Measures on the Administration of Security Protection of the International Network of Computer Information Networks,

Provisions on the Administration of Internet News Information Services,

Provisions on the Administration of Electronic Bulletin Services via the Internet”

“Relevant provisions of the Criminal Law of the People’s Republic of China, General Principles of the Civil Law of the People’s Republic of China, the Copyright Law of the People’s Republic of China, the Law of the People’s Republic of China on the Protection of Minors, the Law of the People’s Republic of China on Punishment in the Public Order and Security Administration, and other laws are applicable in the case of Internet administration.”

“The Chinese government plays the leading role in Internet administration. Relevant government bodies, according to their statutory duties, safeguard Chinese citizens’ rights and interests, public interests and state security by law. The state telecommunications authorities are responsible for the administration of the Internet industry, including the administration of basic resources of the Internet such as domain names, and IP addresses within China. Abiding by the Measures on the Administration of Internet Information Services, the state practices a licensing system for commercial Internet information services and a registration system for non-commercial Internet information services. According to the Measures, state press, publication, education, health and other administrative departments practice licensing systems for ‘Internet information services concerning the press, publication, education, medical care, medicine and medical instruments.’ Public security organs and other state law-enforcement agencies bear the responsibility for Internet security supervision and administration, and investigate and punish all types of network crimes.”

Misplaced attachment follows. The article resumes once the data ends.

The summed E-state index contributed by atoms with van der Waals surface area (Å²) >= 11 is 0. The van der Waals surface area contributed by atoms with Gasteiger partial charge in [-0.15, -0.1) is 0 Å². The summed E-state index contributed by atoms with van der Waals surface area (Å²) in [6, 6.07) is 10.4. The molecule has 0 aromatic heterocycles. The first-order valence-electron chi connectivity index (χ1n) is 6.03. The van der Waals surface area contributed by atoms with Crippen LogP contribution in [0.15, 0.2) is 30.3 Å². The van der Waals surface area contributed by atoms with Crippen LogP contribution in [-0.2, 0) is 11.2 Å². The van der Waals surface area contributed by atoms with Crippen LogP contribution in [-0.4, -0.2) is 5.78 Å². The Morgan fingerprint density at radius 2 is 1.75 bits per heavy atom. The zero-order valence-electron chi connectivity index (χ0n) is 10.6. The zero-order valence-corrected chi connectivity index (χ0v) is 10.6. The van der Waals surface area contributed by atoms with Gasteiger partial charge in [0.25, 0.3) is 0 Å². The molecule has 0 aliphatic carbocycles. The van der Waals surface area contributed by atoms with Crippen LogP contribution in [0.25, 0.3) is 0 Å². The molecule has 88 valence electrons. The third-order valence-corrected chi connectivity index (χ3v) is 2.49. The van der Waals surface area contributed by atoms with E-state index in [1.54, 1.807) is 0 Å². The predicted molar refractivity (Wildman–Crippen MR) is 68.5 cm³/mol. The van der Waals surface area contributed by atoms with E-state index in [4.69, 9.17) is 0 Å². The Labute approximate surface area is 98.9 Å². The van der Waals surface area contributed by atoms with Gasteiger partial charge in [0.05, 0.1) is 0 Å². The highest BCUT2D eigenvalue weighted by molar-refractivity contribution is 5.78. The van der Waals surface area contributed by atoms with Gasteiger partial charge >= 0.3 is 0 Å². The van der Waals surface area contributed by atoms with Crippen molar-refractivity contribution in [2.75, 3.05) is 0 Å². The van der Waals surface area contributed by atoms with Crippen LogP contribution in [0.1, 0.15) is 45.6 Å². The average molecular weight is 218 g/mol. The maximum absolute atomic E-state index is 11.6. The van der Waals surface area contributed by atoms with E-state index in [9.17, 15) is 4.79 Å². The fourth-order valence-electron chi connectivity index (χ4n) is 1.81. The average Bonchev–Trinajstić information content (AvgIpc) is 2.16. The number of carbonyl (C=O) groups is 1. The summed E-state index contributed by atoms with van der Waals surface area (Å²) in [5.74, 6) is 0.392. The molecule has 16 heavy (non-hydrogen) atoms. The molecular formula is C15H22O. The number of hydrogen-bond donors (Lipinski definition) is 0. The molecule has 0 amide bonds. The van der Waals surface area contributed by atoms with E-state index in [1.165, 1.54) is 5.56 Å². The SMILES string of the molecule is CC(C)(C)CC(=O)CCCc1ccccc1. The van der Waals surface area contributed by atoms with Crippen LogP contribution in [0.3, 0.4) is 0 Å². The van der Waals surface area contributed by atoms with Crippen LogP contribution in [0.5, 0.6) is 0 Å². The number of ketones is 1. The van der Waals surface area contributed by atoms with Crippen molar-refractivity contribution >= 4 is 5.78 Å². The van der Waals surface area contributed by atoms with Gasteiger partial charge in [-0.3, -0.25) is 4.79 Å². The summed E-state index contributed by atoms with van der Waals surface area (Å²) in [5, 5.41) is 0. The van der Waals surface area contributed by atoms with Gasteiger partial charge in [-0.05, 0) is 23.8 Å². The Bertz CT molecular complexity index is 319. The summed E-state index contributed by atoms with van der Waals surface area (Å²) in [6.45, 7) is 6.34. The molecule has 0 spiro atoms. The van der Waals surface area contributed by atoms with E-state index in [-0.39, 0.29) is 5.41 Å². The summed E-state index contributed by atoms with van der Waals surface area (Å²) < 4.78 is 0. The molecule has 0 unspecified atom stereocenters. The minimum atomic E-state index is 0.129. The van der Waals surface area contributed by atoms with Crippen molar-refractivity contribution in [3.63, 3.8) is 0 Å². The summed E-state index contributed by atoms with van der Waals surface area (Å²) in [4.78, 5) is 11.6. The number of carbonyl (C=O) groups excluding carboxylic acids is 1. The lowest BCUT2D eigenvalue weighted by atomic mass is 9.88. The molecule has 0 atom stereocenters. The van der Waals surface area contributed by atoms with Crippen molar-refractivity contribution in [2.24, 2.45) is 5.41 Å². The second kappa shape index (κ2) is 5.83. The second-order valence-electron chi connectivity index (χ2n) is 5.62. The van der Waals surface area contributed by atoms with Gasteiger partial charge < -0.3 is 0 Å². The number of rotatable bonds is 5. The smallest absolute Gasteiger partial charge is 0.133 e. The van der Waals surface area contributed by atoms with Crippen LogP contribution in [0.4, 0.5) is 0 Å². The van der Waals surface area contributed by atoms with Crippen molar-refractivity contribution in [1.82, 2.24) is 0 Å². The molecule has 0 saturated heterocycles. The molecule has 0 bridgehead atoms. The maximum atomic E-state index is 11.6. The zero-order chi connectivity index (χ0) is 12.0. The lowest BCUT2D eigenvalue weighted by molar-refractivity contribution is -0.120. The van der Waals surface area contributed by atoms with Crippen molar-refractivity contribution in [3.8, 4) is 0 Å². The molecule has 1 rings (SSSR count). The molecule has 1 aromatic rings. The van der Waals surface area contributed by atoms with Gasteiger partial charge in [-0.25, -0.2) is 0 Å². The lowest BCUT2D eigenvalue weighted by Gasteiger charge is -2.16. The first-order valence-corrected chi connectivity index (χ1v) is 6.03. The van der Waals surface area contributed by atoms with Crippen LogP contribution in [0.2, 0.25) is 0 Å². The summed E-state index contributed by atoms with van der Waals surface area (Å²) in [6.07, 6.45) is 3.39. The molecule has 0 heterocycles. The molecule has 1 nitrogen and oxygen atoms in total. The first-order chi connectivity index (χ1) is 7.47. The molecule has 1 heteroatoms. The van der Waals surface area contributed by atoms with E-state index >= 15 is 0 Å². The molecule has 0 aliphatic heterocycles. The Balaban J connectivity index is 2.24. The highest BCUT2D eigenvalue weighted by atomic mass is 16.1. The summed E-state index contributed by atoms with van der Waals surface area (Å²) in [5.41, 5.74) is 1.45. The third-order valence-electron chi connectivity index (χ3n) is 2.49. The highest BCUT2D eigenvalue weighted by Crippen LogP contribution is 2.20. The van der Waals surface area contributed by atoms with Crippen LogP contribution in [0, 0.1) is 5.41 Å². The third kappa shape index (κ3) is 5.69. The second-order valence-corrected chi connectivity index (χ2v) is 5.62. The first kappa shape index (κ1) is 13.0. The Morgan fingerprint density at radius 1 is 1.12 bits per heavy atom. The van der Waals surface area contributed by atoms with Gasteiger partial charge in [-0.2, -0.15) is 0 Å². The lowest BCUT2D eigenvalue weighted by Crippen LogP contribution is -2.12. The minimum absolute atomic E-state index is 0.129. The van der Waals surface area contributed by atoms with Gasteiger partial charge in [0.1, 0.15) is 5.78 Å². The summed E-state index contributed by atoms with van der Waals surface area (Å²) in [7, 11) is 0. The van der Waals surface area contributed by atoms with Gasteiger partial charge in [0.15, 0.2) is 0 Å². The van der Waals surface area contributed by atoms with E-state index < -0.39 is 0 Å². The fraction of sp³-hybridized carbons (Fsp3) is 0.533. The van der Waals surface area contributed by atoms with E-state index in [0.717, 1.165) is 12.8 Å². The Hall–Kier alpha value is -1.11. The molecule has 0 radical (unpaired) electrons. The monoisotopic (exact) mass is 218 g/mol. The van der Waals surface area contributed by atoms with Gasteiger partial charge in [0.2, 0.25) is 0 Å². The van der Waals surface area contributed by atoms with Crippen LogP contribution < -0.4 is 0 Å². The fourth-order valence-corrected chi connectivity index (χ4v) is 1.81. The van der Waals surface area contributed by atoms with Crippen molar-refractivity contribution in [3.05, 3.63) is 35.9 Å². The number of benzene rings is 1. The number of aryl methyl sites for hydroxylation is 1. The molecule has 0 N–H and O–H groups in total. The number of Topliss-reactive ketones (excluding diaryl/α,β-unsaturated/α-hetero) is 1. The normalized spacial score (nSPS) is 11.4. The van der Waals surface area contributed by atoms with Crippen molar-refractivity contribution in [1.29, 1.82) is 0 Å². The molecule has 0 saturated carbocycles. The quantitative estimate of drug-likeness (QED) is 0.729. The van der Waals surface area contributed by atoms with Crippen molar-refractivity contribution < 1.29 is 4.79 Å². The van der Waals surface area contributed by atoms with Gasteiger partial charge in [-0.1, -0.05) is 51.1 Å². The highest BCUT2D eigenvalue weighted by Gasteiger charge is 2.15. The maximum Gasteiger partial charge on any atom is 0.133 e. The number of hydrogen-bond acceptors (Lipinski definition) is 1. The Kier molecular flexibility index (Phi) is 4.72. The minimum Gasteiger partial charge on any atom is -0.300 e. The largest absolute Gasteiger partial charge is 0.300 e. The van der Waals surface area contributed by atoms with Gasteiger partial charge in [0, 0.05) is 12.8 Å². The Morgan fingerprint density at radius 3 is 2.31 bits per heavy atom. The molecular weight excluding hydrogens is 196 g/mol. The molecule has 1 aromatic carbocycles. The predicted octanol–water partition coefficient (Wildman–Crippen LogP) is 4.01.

“The state proactively promotes industry self-regulation and public supervision. The Internet Society of China (ISC) was founded in May 2001. It is a national organization of the Internet industry with a mission for serving the development of that industry, netizens, and the decisions of the government. The ISC has issued a series of self-disciplinary regulations, including the Public Pledge of Self-regulation and Professional Ethics for the China Internet Industry, Provisions of Self-regulation on Not Spreading Pornographic and Other Harmful Information for Internet Websites, the Public Pledge of Self-regulation on Anti-malicious Software, the Public Pledge of Self-regulation on Blog Service, the Public Pledge of Self-regulation on Anti-Internet Viruses, the Declaration of Self-regulation on Copyright Protection of China’s Internet Industry, and other regulations, which greatly promote the healthy development of the Internet. … Since 2004, in order to strengthen public supervision of Internet services, the state has established the China Internet Illegal Information Reporting Center (CIIRC), the Network Crimes Reporting Website, the 12321 Harmful and Spam Internet Information Reporting and Reception Center, the 12390 Pornography Crackdown and Press and Publication Copyright Joint Reporting Center and other public reporting and reception organizations. In January 2010, the government issued the Measures for Encouraging the Reporting of Pornographic and Vulgar Information on the Internet and Mobile Media.”